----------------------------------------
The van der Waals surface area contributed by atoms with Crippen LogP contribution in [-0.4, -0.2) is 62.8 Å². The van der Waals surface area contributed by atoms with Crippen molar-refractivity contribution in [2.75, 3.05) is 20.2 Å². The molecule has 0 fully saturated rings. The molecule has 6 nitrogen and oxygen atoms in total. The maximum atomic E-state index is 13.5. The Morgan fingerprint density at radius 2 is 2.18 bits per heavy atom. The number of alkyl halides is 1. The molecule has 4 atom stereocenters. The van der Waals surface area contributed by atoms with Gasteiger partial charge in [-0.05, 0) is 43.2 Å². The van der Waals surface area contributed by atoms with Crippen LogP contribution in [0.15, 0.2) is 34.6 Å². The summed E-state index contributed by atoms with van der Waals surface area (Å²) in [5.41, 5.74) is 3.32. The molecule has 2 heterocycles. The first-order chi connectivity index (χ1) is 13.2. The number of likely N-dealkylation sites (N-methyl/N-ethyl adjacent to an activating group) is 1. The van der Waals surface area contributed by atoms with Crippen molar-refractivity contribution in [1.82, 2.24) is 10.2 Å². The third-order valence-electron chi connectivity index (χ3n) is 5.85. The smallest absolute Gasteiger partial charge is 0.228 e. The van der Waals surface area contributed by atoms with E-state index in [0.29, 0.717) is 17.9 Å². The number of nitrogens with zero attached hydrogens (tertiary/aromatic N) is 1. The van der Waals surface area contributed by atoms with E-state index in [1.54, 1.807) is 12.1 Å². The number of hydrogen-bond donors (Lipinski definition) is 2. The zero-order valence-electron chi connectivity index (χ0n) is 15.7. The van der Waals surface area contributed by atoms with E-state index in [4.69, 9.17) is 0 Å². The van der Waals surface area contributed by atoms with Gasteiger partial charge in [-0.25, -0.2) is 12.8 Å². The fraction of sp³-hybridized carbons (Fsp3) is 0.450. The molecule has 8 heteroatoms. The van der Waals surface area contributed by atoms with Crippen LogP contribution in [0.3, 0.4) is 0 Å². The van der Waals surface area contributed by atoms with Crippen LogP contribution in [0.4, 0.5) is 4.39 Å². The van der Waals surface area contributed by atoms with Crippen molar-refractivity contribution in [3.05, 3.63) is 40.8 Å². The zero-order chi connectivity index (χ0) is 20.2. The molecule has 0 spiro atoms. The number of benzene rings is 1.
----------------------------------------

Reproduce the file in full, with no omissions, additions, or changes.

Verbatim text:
The van der Waals surface area contributed by atoms with Crippen LogP contribution in [-0.4, -0.2) is 62.8 Å². The van der Waals surface area contributed by atoms with Crippen molar-refractivity contribution in [2.75, 3.05) is 20.2 Å². The molecule has 0 fully saturated rings. The molecule has 6 nitrogen and oxygen atoms in total. The maximum atomic E-state index is 13.5. The Morgan fingerprint density at radius 2 is 2.18 bits per heavy atom. The number of alkyl halides is 1. The molecule has 4 atom stereocenters. The van der Waals surface area contributed by atoms with Gasteiger partial charge in [-0.05, 0) is 43.2 Å². The van der Waals surface area contributed by atoms with Crippen LogP contribution in [0.15, 0.2) is 34.6 Å². The summed E-state index contributed by atoms with van der Waals surface area (Å²) in [5.41, 5.74) is 3.32. The molecule has 2 heterocycles. The first-order chi connectivity index (χ1) is 13.2. The number of likely N-dealkylation sites (N-methyl/N-ethyl adjacent to an activating group) is 1. The van der Waals surface area contributed by atoms with Crippen molar-refractivity contribution in [1.82, 2.24) is 10.2 Å². The third-order valence-electron chi connectivity index (χ3n) is 5.85. The smallest absolute Gasteiger partial charge is 0.228 e. The van der Waals surface area contributed by atoms with E-state index in [0.29, 0.717) is 17.9 Å². The number of nitrogens with zero attached hydrogens (tertiary/aromatic N) is 1. The van der Waals surface area contributed by atoms with E-state index in [1.54, 1.807) is 12.1 Å². The number of hydrogen-bond donors (Lipinski definition) is 2. The zero-order valence-electron chi connectivity index (χ0n) is 15.7. The van der Waals surface area contributed by atoms with E-state index in [4.69, 9.17) is 0 Å². The van der Waals surface area contributed by atoms with Gasteiger partial charge in [-0.25, -0.2) is 12.8 Å². The fraction of sp³-hybridized carbons (Fsp3) is 0.450. The molecule has 8 heteroatoms. The van der Waals surface area contributed by atoms with Crippen LogP contribution in [0.3, 0.4) is 0 Å². The van der Waals surface area contributed by atoms with Crippen LogP contribution in [0.4, 0.5) is 4.39 Å². The van der Waals surface area contributed by atoms with Crippen molar-refractivity contribution in [3.05, 3.63) is 40.8 Å². The zero-order chi connectivity index (χ0) is 20.2. The molecule has 0 spiro atoms. The number of benzene rings is 1.